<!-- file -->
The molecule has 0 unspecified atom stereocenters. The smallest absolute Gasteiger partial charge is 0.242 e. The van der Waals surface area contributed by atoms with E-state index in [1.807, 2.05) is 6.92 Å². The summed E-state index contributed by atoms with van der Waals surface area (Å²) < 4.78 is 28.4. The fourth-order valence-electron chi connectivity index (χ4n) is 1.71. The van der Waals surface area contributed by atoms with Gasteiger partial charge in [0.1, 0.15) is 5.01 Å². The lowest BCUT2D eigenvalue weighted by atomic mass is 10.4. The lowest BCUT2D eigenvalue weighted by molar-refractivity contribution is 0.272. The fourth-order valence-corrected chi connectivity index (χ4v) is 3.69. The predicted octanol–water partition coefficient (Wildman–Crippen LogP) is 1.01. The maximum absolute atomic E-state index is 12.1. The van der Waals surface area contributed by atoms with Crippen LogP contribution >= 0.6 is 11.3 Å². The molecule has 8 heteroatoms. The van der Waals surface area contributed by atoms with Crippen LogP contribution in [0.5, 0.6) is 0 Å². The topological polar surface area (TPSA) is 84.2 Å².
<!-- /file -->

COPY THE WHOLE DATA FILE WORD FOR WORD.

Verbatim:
The molecule has 0 unspecified atom stereocenters. The smallest absolute Gasteiger partial charge is 0.242 e. The van der Waals surface area contributed by atoms with E-state index in [1.807, 2.05) is 6.92 Å². The summed E-state index contributed by atoms with van der Waals surface area (Å²) < 4.78 is 28.4. The fourth-order valence-electron chi connectivity index (χ4n) is 1.71. The van der Waals surface area contributed by atoms with Gasteiger partial charge in [0.1, 0.15) is 5.01 Å². The lowest BCUT2D eigenvalue weighted by atomic mass is 10.4. The lowest BCUT2D eigenvalue weighted by molar-refractivity contribution is 0.272. The fourth-order valence-corrected chi connectivity index (χ4v) is 3.69. The predicted octanol–water partition coefficient (Wildman–Crippen LogP) is 1.01. The maximum absolute atomic E-state index is 12.1. The van der Waals surface area contributed by atoms with Crippen LogP contribution >= 0.6 is 11.3 Å². The molecule has 8 heteroatoms. The van der Waals surface area contributed by atoms with Crippen LogP contribution in [0.5, 0.6) is 0 Å². The topological polar surface area (TPSA) is 84.2 Å².